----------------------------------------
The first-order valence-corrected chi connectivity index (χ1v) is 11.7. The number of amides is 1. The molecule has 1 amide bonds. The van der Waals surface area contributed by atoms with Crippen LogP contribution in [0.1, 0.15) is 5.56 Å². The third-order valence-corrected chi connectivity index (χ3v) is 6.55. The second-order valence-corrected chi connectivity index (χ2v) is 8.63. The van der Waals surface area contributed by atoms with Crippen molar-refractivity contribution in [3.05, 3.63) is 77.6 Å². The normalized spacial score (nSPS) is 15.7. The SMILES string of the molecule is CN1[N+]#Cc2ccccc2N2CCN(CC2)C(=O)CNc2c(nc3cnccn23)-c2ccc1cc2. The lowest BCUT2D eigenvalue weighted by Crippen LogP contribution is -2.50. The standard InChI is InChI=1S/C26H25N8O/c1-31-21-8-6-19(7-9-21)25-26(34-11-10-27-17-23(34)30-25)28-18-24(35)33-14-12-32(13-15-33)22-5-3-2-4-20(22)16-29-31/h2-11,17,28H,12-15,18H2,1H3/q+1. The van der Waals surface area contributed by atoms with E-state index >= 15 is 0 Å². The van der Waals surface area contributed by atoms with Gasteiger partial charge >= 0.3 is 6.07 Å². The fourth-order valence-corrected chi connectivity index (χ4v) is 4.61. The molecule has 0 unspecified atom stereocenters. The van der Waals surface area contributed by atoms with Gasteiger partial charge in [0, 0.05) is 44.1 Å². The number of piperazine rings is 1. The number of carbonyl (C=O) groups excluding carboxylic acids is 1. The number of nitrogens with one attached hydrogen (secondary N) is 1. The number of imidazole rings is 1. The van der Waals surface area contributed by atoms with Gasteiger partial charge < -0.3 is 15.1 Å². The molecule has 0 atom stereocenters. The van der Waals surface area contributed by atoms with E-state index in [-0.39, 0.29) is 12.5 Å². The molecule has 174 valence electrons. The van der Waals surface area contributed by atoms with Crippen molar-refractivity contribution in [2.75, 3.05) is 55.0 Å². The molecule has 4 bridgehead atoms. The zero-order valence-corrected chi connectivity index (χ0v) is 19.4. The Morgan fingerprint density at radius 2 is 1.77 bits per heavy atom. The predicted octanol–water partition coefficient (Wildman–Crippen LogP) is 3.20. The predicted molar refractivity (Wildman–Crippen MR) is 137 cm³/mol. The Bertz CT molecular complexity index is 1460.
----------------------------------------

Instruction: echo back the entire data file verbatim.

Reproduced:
The first-order valence-corrected chi connectivity index (χ1v) is 11.7. The number of amides is 1. The molecule has 1 amide bonds. The van der Waals surface area contributed by atoms with Crippen LogP contribution in [0.1, 0.15) is 5.56 Å². The third-order valence-corrected chi connectivity index (χ3v) is 6.55. The second-order valence-corrected chi connectivity index (χ2v) is 8.63. The van der Waals surface area contributed by atoms with Crippen molar-refractivity contribution in [3.05, 3.63) is 77.6 Å². The normalized spacial score (nSPS) is 15.7. The SMILES string of the molecule is CN1[N+]#Cc2ccccc2N2CCN(CC2)C(=O)CNc2c(nc3cnccn23)-c2ccc1cc2. The lowest BCUT2D eigenvalue weighted by Crippen LogP contribution is -2.50. The standard InChI is InChI=1S/C26H25N8O/c1-31-21-8-6-19(7-9-21)25-26(34-11-10-27-17-23(34)30-25)28-18-24(35)33-14-12-32(13-15-33)22-5-3-2-4-20(22)16-29-31/h2-11,17,28H,12-15,18H2,1H3/q+1. The van der Waals surface area contributed by atoms with E-state index >= 15 is 0 Å². The van der Waals surface area contributed by atoms with Gasteiger partial charge >= 0.3 is 6.07 Å². The fourth-order valence-corrected chi connectivity index (χ4v) is 4.61. The molecule has 0 unspecified atom stereocenters. The van der Waals surface area contributed by atoms with Gasteiger partial charge in [0, 0.05) is 44.1 Å². The number of piperazine rings is 1. The number of carbonyl (C=O) groups excluding carboxylic acids is 1. The number of nitrogens with one attached hydrogen (secondary N) is 1. The number of imidazole rings is 1. The van der Waals surface area contributed by atoms with Gasteiger partial charge < -0.3 is 15.1 Å². The molecule has 0 atom stereocenters. The van der Waals surface area contributed by atoms with E-state index in [-0.39, 0.29) is 12.5 Å². The molecule has 174 valence electrons. The van der Waals surface area contributed by atoms with Crippen molar-refractivity contribution in [2.75, 3.05) is 55.0 Å². The molecule has 4 bridgehead atoms. The zero-order valence-corrected chi connectivity index (χ0v) is 19.4. The Morgan fingerprint density at radius 2 is 1.77 bits per heavy atom. The predicted octanol–water partition coefficient (Wildman–Crippen LogP) is 3.20. The predicted molar refractivity (Wildman–Crippen MR) is 137 cm³/mol. The Bertz CT molecular complexity index is 1460.